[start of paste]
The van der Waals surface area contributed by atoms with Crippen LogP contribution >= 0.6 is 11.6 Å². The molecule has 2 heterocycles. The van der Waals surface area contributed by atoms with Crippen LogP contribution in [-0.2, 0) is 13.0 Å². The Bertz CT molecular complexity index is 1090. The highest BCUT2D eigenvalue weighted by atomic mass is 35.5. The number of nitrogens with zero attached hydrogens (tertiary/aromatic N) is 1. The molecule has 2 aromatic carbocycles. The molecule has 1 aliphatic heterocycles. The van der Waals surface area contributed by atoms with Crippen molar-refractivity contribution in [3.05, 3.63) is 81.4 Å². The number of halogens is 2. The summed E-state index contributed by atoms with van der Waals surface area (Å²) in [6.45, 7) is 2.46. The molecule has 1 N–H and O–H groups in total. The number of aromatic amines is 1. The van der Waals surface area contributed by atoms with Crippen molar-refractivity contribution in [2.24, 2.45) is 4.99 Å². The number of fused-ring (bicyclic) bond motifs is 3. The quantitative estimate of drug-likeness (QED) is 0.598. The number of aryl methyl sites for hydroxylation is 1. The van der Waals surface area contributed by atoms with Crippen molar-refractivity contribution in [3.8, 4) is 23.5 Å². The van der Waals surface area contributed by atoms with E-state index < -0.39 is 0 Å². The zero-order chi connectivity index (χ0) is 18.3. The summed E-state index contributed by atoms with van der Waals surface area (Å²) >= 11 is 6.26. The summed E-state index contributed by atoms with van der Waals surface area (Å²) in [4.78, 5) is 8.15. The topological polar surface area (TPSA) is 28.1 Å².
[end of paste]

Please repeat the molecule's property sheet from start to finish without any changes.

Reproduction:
The van der Waals surface area contributed by atoms with Crippen LogP contribution >= 0.6 is 11.6 Å². The molecule has 2 heterocycles. The van der Waals surface area contributed by atoms with Crippen LogP contribution in [-0.2, 0) is 13.0 Å². The Bertz CT molecular complexity index is 1090. The highest BCUT2D eigenvalue weighted by atomic mass is 35.5. The number of nitrogens with zero attached hydrogens (tertiary/aromatic N) is 1. The molecule has 2 aromatic carbocycles. The molecule has 1 aliphatic heterocycles. The van der Waals surface area contributed by atoms with Crippen molar-refractivity contribution in [3.05, 3.63) is 81.4 Å². The number of halogens is 2. The summed E-state index contributed by atoms with van der Waals surface area (Å²) in [6.45, 7) is 2.46. The molecule has 1 N–H and O–H groups in total. The number of aromatic amines is 1. The van der Waals surface area contributed by atoms with Crippen molar-refractivity contribution in [2.24, 2.45) is 4.99 Å². The number of fused-ring (bicyclic) bond motifs is 3. The quantitative estimate of drug-likeness (QED) is 0.598. The number of aryl methyl sites for hydroxylation is 1. The van der Waals surface area contributed by atoms with Crippen molar-refractivity contribution in [3.8, 4) is 23.5 Å². The van der Waals surface area contributed by atoms with E-state index < -0.39 is 0 Å². The zero-order chi connectivity index (χ0) is 18.3. The summed E-state index contributed by atoms with van der Waals surface area (Å²) >= 11 is 6.26. The summed E-state index contributed by atoms with van der Waals surface area (Å²) in [4.78, 5) is 8.15. The topological polar surface area (TPSA) is 28.1 Å².